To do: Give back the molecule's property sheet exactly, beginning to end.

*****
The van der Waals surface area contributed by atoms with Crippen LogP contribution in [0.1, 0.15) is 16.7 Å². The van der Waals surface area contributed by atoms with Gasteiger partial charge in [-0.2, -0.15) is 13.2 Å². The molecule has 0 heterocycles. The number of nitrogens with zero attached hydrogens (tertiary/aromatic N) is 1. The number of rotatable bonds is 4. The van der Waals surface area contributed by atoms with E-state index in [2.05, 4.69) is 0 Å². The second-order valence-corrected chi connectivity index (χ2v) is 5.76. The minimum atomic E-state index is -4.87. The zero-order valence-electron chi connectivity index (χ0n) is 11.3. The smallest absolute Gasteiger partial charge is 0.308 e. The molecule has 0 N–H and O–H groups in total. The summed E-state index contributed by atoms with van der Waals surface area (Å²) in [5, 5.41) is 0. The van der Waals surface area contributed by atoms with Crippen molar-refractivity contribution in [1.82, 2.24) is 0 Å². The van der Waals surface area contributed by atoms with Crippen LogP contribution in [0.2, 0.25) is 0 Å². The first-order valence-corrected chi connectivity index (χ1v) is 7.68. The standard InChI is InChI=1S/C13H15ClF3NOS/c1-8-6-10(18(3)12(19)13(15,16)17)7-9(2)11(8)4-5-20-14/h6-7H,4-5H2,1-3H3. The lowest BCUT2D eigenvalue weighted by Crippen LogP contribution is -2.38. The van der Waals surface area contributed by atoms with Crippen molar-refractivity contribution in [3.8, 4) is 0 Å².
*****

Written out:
The van der Waals surface area contributed by atoms with Crippen LogP contribution in [0.1, 0.15) is 16.7 Å². The van der Waals surface area contributed by atoms with Gasteiger partial charge in [-0.2, -0.15) is 13.2 Å². The molecule has 0 heterocycles. The number of nitrogens with zero attached hydrogens (tertiary/aromatic N) is 1. The number of rotatable bonds is 4. The van der Waals surface area contributed by atoms with E-state index in [2.05, 4.69) is 0 Å². The second-order valence-corrected chi connectivity index (χ2v) is 5.76. The minimum atomic E-state index is -4.87. The zero-order valence-electron chi connectivity index (χ0n) is 11.3. The smallest absolute Gasteiger partial charge is 0.308 e. The molecule has 0 N–H and O–H groups in total. The summed E-state index contributed by atoms with van der Waals surface area (Å²) in [5, 5.41) is 0. The van der Waals surface area contributed by atoms with Crippen molar-refractivity contribution in [1.82, 2.24) is 0 Å². The van der Waals surface area contributed by atoms with Crippen LogP contribution in [0.2, 0.25) is 0 Å². The first-order valence-corrected chi connectivity index (χ1v) is 7.68. The standard InChI is InChI=1S/C13H15ClF3NOS/c1-8-6-10(18(3)12(19)13(15,16)17)7-9(2)11(8)4-5-20-14/h6-7H,4-5H2,1-3H3. The lowest BCUT2D eigenvalue weighted by Crippen LogP contribution is -2.38. The van der Waals surface area contributed by atoms with Crippen molar-refractivity contribution in [3.8, 4) is 0 Å².